NEED A NEW TOOL FOR ASSESSING SANITARY SEWERS? FELL-41 MAY PROVIDE SOME LIGHT
Authors: Brown, Christopher H.; Moyer, Jack W.
Source: Proceedings of the Water Environment Federation, Collection Systems 2004 , pp. 826-832(7)
Publisher: Water Environment Federation
Abstract:Infiltration and inflow (I/I) impact every community with a sanitary sewer system. I/I is not new, however, as environmental regulations are strengthened and capital is increasingly scarce, I/I is being looked at more closely than ever before. I/I can increase sanitary sewer overflows, which can impact the environment. I/I can also rob precious wastewater treatment capacity from other needs including desired growth. Traditional methods to investigate and identify I/I include closed circuit television (CCTV) inspection, smoke testing and nighttime flow monitoring. These methods have been battle tested and include pros and cons, yet none are perfect.
A new technology to investigate and identify I/I has been developed in Europe and has been recently brought to the United States. The promising technology is Focused Electrode Leak Location. The trade name for the technology is FELL-41. Smoke testing, CCTV and nighttime flow monitoring all have their limitations. The FELL-41 system is another tool in our toolbox which can help bridge these gaps and identify previously undetected sources of I/I.
FELL-41 is unique in that it measures current which shows the potential for water actually to escape from or enter the sewer. The process involves using a specially constructed electrode called a “sonde” to generate an electrical field. The sewer is artificially surcharged with water, and the sonde is pulled through the sewer much like a closed circuit television camera. A surface electrode is placed in the ground near the line segment being tested. The FELL-41 system measures the current flow between the sonde and the surface electrode. The electric field is focused into a narrow disc about an inch long. When the sonde is placed in a sewer segment that is holding water, the current is very small. When the sonde is placed in a sewer segment that is leaking, the electricity follows the leak and the current increases. The FELL-41 system works. FELL-41 can be used for identifying I/I locations, testing of rehabilitation lining operations, and testing of newly constructed sewers.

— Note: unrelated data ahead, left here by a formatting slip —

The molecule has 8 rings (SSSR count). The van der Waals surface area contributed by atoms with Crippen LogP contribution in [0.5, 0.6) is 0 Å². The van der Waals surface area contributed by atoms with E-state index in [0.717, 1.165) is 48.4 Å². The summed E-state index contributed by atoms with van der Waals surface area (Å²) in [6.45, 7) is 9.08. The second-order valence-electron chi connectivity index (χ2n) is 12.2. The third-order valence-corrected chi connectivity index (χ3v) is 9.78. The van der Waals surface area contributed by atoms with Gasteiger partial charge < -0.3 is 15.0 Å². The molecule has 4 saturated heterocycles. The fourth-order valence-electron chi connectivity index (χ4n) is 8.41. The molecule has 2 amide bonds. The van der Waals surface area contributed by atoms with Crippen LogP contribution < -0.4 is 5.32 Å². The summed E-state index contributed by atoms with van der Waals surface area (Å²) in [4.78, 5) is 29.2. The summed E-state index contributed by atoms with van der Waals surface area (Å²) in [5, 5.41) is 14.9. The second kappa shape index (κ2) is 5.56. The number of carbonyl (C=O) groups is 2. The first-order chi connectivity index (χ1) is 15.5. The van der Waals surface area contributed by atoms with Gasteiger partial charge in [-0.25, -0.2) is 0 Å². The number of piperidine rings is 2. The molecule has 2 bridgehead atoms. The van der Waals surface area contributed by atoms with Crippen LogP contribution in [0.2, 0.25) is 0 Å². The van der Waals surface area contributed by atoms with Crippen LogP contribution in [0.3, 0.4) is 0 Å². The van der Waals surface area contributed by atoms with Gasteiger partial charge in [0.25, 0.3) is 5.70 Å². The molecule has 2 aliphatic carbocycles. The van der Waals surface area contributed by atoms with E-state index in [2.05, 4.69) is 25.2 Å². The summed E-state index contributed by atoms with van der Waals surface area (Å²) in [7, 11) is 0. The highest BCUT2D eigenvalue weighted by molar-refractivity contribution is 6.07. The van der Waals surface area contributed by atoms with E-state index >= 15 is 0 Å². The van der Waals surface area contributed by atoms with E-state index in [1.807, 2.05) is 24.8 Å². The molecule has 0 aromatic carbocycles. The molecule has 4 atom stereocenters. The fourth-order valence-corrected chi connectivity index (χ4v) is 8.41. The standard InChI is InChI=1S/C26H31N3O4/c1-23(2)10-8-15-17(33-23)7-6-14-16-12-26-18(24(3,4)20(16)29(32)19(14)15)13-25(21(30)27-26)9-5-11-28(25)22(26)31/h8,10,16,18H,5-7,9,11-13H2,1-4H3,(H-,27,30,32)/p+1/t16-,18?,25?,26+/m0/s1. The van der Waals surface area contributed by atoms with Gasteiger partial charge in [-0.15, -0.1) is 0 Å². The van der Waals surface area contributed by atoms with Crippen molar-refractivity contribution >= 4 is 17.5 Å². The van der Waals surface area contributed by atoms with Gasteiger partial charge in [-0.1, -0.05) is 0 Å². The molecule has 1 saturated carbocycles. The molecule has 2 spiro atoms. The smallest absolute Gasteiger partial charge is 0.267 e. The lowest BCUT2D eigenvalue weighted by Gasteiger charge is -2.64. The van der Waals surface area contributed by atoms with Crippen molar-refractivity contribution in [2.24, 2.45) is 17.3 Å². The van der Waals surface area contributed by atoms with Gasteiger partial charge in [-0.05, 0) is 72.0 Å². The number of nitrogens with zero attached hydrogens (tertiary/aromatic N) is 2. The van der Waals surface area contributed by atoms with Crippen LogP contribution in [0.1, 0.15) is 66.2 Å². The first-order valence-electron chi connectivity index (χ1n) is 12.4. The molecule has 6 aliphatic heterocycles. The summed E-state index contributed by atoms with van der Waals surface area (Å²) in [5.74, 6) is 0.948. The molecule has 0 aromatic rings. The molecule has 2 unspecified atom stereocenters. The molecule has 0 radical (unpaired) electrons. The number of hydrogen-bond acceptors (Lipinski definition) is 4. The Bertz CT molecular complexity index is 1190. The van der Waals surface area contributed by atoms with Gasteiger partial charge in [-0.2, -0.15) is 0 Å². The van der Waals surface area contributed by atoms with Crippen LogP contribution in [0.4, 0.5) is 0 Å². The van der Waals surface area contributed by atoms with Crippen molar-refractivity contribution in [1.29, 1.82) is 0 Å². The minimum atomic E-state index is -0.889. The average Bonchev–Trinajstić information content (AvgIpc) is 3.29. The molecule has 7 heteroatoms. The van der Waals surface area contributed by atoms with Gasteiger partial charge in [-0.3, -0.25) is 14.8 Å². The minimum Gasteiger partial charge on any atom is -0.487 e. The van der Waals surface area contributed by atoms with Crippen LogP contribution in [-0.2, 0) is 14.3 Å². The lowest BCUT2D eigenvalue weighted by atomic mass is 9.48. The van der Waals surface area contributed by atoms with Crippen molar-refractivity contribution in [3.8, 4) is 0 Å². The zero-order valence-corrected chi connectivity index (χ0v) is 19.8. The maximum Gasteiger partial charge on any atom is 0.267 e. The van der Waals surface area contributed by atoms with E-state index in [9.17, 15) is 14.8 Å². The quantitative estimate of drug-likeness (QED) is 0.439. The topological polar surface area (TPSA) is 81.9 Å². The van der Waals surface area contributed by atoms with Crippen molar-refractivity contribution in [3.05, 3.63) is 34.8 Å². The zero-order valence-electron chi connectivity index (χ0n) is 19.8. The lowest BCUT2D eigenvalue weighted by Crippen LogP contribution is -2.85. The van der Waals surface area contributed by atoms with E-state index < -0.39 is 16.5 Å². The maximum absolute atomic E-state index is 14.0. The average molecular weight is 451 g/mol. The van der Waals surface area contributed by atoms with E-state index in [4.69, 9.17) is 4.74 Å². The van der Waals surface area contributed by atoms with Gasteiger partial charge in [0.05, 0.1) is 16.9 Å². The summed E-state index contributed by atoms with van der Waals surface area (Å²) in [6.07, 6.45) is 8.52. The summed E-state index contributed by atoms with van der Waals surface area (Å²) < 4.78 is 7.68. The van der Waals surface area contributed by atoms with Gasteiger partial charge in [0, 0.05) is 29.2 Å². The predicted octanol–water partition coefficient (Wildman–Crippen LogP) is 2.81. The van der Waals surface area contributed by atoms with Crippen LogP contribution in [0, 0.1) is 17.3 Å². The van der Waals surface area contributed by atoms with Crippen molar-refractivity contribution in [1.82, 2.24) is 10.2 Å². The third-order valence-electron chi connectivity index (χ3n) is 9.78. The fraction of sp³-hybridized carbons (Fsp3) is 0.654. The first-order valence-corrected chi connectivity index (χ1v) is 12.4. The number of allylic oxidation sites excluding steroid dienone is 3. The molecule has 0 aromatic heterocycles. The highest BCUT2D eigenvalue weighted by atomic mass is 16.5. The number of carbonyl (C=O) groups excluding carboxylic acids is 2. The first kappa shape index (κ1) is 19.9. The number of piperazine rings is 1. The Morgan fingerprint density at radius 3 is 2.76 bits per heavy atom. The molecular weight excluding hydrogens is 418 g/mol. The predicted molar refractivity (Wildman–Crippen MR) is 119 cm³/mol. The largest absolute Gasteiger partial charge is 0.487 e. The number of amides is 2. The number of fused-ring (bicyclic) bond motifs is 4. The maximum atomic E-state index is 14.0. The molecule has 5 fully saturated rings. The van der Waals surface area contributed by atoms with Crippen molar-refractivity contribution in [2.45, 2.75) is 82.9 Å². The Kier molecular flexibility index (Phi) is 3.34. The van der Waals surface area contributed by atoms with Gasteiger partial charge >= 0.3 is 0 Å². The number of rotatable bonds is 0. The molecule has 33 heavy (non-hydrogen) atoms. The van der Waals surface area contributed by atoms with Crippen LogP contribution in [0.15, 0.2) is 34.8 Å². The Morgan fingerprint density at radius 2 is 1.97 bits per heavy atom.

This paper will highlight the successful pilot testing of the FELL-41 system accomplished by the City of Raleigh in February 2002.
Document Type: Research Article
Publication date: 2004
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